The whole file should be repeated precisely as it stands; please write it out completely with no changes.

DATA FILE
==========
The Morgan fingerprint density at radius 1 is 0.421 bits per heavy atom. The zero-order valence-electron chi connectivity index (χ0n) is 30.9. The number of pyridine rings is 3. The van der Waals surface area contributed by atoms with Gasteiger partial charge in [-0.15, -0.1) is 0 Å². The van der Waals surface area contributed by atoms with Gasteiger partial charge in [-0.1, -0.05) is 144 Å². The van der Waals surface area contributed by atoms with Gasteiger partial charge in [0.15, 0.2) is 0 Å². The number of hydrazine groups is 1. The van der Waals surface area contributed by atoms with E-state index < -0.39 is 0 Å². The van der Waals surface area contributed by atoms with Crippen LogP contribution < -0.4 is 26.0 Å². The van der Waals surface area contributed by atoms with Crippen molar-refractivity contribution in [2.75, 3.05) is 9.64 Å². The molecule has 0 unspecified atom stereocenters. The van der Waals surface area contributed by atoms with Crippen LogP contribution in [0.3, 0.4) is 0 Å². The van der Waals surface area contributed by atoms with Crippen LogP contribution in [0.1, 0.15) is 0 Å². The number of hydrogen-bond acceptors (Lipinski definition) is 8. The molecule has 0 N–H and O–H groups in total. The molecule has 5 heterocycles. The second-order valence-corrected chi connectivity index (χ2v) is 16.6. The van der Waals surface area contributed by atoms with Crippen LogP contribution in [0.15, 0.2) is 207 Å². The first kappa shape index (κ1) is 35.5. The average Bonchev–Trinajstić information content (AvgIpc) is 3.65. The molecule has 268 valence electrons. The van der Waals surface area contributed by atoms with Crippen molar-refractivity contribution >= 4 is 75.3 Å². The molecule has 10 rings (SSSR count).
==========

The Morgan fingerprint density at radius 1 is 0.421 bits per heavy atom. The zero-order valence-electron chi connectivity index (χ0n) is 30.9. The number of pyridine rings is 3. The van der Waals surface area contributed by atoms with Gasteiger partial charge in [-0.15, -0.1) is 0 Å². The van der Waals surface area contributed by atoms with Gasteiger partial charge in [-0.1, -0.05) is 144 Å². The van der Waals surface area contributed by atoms with Gasteiger partial charge in [0.15, 0.2) is 0 Å². The number of hydrazine groups is 1. The van der Waals surface area contributed by atoms with E-state index < -0.39 is 0 Å². The van der Waals surface area contributed by atoms with Crippen LogP contribution < -0.4 is 26.0 Å². The van der Waals surface area contributed by atoms with Crippen molar-refractivity contribution in [2.75, 3.05) is 9.64 Å². The molecule has 0 unspecified atom stereocenters. The van der Waals surface area contributed by atoms with Crippen LogP contribution in [0.3, 0.4) is 0 Å². The van der Waals surface area contributed by atoms with Crippen LogP contribution in [0.1, 0.15) is 0 Å². The number of hydrogen-bond acceptors (Lipinski definition) is 8. The molecule has 0 N–H and O–H groups in total. The molecule has 5 heterocycles. The second-order valence-corrected chi connectivity index (χ2v) is 16.6. The van der Waals surface area contributed by atoms with Crippen LogP contribution in [0.15, 0.2) is 207 Å². The first kappa shape index (κ1) is 35.5. The average Bonchev–Trinajstić information content (AvgIpc) is 3.65. The molecule has 268 valence electrons. The van der Waals surface area contributed by atoms with Crippen molar-refractivity contribution >= 4 is 75.3 Å². The molecule has 10 rings (SSSR count).